OKANAGAN WINERIES PACK A PUNCH

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Time. Much like wine, it is something I can’t seem to get enough of. And something I run out of. Hence the absence of my blog for the last few months. Any extra time I had, I spent drinking wine, not writing about it.

So to kick myself into high gear, I took a couple of days off  from my new job and headed to BC wine country for some inspiration.

I picked a few places I had never been to before. Places with great stories. And great stories in the Okanagan are not hard to find. There are new wineries popping up here all the time.

There are anywhere from 120 – 250 wineries here depending who you ask, and whether they’ve been drinking.  And they are making some spectacular wines that we never see on the other side of the country.

I picked by grape. I know I love big reds, so I headed south to Oliver and  Osoyoos – home of some wondrous Bordeaux blends.  I also learned that if you mention you’re going to the Okanagan,  inevitably someone  sighs like they are remembering a visit to paradise and shows you a picture of that little winery that turned into a big experience.

Three days,  seven wineries and here are  a few highlights.

  1. Invictus by Perseus
    Invictus by Perseus

    Perseus – I sampled a bottle of Perseus wine a year ago and I have been dreaming about it ever since.  The winery opened in 2011 in the middle of a residential neighbourhood.  It has already picked up a number of awards for Invictus, a Bordeaux blend of Cabernet Franc, Merlot, Cabernet Sauvignon and Malbec. The winery is named after the constellation  which hangs above the Okanagan during harvest time. Had to take one home.IMG_1683

  2. Poplar GroveI visited this place  for the wine and the company.   Cindy, Cathy,
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    Poplar Grove Winery

    Wendy and Sue have been friends since high school. Today they invited us join them  to  sample the best this stunning winery had to offer. One more for the suitcase. Imagine waking up to this treasure every morning?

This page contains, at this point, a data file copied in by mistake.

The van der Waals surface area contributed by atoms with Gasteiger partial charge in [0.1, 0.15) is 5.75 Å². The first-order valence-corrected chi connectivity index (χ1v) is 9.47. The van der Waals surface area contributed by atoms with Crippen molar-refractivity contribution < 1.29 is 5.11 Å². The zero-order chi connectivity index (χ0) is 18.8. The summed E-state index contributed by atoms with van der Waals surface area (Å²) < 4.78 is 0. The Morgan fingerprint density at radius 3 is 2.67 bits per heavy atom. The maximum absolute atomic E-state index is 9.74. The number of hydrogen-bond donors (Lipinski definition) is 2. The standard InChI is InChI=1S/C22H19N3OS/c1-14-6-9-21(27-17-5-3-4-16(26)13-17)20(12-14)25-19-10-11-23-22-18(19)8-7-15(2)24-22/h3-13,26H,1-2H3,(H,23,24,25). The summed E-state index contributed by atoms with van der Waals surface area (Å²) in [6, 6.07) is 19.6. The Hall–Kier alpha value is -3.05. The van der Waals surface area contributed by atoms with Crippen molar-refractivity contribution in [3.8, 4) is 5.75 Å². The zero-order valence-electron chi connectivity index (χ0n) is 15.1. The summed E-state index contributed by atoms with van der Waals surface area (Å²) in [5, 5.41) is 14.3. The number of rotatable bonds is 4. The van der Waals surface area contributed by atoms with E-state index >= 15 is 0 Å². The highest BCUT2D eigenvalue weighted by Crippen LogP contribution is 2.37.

Culmina Winery
Culmina Winery

3. Culmina Winery – This was one of the reasons I came back to  the Okanagan, Rumour had it the wine was among the best in the Valley – and it did not disappoint. Don Triggs (of Jackson-Triggs fame) and his daughter Sara have blended old-fashioned knowledge with high tech tools to create wines to remember, including wines that shouldn’t really be growing in that climate. The approach is inspirational and will be the subject of a separate story in its own. Stay tuned.  OK… we bought a case.

 

4.  Moon Curser This winery has a one-of-a-kind distinction for me. I actually had to risk arrest and  break-in to get a taste. My friend Lisa and I were staying in Osoyoos and decided to clock our 10,000 steps by walking to the winery (how cool is that)?

Let nothing stand between Me and My Wine
Let nothing stand between Me and My Wine

Google Maps directed us to a walking path along the cherry trees and vines. However, about 100 metres from our destination we were met by a locked gate, not that that was going to stop us. We got down on all fours and slipped under the fence. It was definitely worth the effort. Moon Curser – formerly Twisted Tree – is named after the smugglers who used to work in “them thar hills with veins of gold.” They cursed the light of the moon when trying to sneak across the border.

Moon Curser features  some old and new world varietals that are attracting attention. Owner and winemaker Chris Tolley, a former Montrealer, and his wife Beata, honed their craft in New Zealand. Their Tannant , Malbec, Sangiovese, Syrah,

Moon Curser Winery
Moon Curser Winery

Carmenere,  along with the Afraid of the Dark white and red blends, are all  worth a taste.  Yup, Moon Curser got the last spot in my suitcase.

Big Sky over the Okanagan Valley
Big Sky over the Okanagan Valley

Go to the Okanagan!  Demand more BC wines in your local wine store!  These are national treasures that stand up to Old World excellence. Thanks for the inspiration!

Cheers!

 

 

Mozart Makes the Vines Grow Stronger

A Rocking VintageThe connection between wine and music is a marriage made in heaven, not just because it is the combination of two of my favourites things, or even because I can’t imagine my life without either, but there is actually a science behind the power of this pairing.

Throw a little ACDC on the sound system and you might describe the red you are sipping as as punchy or bold, while those Pat Metheny tunes will have you calling a white wine  light and crisp. A study out of Herriot – Watt University in Edinburgh suggests the music you are listening to  affects the way it tastes and certain kinds of music will make the wine taste better.